Security is expensive, particularly bad security. The following is an example from friends who attended an outdoor event as vendors where they had paid a considerable fee to trade until 5pm each day.
On this occasion, at 4.30pm each afternoon, the hired security guards would start shepherding the patrons out the gates and quite forcibly advising the vendors that they had to stop trading by 5pm, including the food and beverage sites that were licensed until much later.
The cost to the vendors was considerable. There was the lost sales for the last half hour of each day, as well as the lost sales to the other vendors that traditionally happened informally in the hour or so after the patrons left. The food and beverage vendors lost hours of trading.
In addition, there was the attitude of the guards, which was reported as being rude and arrogant towards both patrons and vendors – hardly the image the organisers or vendors wanted to portray.
The vendors apparently made their views about the guards known to the organisers and overheard some of the public commenting on the somewhat forceful manner of the security staff.
It is possible, if not probable, that the majority of the guards were engaged until 5pm and that neither the organisers nor the provider wanted the guards on site for a minute longer. If this was the case, then the way the security contract was scoped, costed and implemented may have been economic in the short term but expensive in the longer term.
The manner in which guards were employed cost the vendors real money and damaged their opinion of the event and the organisers. It may cost the organisers in the long term as vendors consider whether the event is worthwhile next year, particularly with the aggressive security presence at what should be a family-friendly and welcoming experience.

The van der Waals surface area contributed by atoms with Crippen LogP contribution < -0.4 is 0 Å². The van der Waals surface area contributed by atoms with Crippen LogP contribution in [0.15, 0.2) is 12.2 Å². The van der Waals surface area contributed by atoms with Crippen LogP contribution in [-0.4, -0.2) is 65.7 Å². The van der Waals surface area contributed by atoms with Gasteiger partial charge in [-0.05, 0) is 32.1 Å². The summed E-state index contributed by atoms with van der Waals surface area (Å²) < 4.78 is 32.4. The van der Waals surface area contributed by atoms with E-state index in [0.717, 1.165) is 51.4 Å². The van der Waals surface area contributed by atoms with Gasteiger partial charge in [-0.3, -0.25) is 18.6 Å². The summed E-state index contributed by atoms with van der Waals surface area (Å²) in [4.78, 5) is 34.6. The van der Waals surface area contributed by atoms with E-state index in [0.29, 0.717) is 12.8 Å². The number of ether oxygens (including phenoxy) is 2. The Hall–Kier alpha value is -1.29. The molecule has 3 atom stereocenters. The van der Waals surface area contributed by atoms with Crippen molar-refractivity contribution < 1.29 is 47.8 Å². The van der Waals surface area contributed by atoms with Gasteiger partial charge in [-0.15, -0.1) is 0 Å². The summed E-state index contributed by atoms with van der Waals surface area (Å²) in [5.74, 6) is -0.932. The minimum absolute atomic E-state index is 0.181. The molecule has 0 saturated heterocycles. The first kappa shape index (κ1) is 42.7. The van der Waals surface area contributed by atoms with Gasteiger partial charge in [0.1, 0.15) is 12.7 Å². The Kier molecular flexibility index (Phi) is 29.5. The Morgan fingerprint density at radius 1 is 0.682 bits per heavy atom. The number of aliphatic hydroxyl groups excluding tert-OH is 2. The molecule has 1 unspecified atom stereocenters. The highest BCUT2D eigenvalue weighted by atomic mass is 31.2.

Elements that can affect the ‘value’ of security staff are attire and attitude. The attire of the security staff is important as it must reflect the image of the event. In an open, family-friendly activity, having security staff dressed in quasi-military uniforms can detract from the whole visitor experience. Some years ago at a world-famous circus, the guards wore military-style trousers and boots and stomped around the venue in a manner that might be compared to Stormtroopers. Their presence detracted from the experience and patrons were seen watching the security staff and even moving their children out of the way. The client can specify how the security staff will be dressed to support the image to be portrayed.
Attitude is a matter of selection and training of the staff, over which the venue has little control. What the venue can control is an agreement that security staff be personable, friendly and civil. The client should also be willing to review the staff provided and to request/insist any that do not meet the requirement be replaced. At another outdoor, family event the guards wore black, infantry-like uniforms complete with webbing belts and projected an aggressive attitude that was a magnet for the more unruly youths and which resulted in incidents that may have been avoided with a more appropriate attire and attitude.
The immediate cost to demanding an appropriate security presence will be additional effort with the contract and possibly an addition to the hourly fee. The long-term return on investment is in happy patrons, happy vendors and a good reputation, leading to a desire to support future events. While security guards can be seen as an unwanted expense, poorly planned and provided security is more expensive.